“The Government’s consultation on the CMA proposals was published on 18th July and closed on 13th September. We are currently analysing the responses. Primary legislation will be required to implement some of the potential audit reforms and will be brought forward when Parliamentary time allows.”
Spokesmen for the Big Four said they were committed to reforms that would boost audit quality.
A PWC spokesman said that breaking up the firms would not solve these issues.
The spokesman added: “In June, PwC launched a wide-ranging package of measures aimed at ensuring we deliver consistently high-quality audits. This includes investing an additional £30m per year in training, people and technology and hiring 500 more experienced auditors.”
Euan West, the office senior partner at KPMG in Leeds, said: “We welcome many aspects of the CMA’s recommendation to introduce increased separation.
“We are working on creating a model which gives our audit practice greater independence from the rest of the business whilst ensuring our clients continue to benefit from the advantages of working with a multi-disciplinary firm. Actions we have already taken include ceasing the provision of non-audit services to the FTSE350 companies we audit and introducing new governance.”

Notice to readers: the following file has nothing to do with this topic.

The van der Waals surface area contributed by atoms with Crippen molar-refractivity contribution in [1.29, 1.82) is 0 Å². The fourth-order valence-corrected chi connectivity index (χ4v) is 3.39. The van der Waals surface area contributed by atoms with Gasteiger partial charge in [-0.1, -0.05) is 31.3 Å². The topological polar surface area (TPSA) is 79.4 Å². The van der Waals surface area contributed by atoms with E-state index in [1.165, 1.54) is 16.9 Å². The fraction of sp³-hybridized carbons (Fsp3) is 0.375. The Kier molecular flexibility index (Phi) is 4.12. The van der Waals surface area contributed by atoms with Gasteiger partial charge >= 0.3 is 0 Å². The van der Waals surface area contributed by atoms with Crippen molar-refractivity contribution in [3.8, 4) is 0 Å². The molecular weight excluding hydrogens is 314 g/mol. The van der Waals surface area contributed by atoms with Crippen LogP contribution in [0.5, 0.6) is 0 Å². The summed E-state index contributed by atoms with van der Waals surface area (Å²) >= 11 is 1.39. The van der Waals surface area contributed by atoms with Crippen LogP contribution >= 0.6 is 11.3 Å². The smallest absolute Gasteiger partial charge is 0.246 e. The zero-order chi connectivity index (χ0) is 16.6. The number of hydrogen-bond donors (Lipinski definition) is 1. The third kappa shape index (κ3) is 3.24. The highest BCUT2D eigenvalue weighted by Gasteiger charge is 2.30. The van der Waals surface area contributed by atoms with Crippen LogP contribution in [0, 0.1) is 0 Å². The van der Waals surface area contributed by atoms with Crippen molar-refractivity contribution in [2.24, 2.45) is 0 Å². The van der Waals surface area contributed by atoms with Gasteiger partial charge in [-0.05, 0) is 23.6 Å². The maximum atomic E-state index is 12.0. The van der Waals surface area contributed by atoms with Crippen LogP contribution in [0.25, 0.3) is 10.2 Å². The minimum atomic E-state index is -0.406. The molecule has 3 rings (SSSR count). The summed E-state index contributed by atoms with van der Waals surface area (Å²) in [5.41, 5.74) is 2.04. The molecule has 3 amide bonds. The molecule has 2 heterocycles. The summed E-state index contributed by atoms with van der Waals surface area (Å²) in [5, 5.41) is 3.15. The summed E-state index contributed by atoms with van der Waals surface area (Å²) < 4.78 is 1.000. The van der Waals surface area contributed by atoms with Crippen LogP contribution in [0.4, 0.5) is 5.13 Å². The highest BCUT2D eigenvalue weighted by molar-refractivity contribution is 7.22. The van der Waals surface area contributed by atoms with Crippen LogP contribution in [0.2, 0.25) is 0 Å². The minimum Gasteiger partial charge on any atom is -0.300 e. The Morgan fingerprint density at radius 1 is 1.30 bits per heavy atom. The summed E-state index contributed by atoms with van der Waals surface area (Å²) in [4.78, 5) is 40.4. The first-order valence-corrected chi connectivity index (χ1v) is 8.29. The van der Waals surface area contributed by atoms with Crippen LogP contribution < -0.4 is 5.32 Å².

An EY spokesman said: “We disagree with proposals that call for an operational or structural split in the UK as this would undermine the multidisciplinary model and risk unintended consequences to audit quality. EY believes that audit quality must remain central to any reforms of the UK audit market.”
Simon Cleveland, head of public policy and regulation at Deloitte, said: “We believe that audit quality is considerably enhanced by the investment capacity and access to specialists that being part of a much larger and diverse multi-disciplinary firm allows.” Deloitte’s proposals include introducing temporary market share caps allowing challenger firms to quickly scale their capabilities and creating a new audit governance framework, with an independent chair, majority non-executive board, oversight of audit quality and remuneration and public and regulatory disclosures.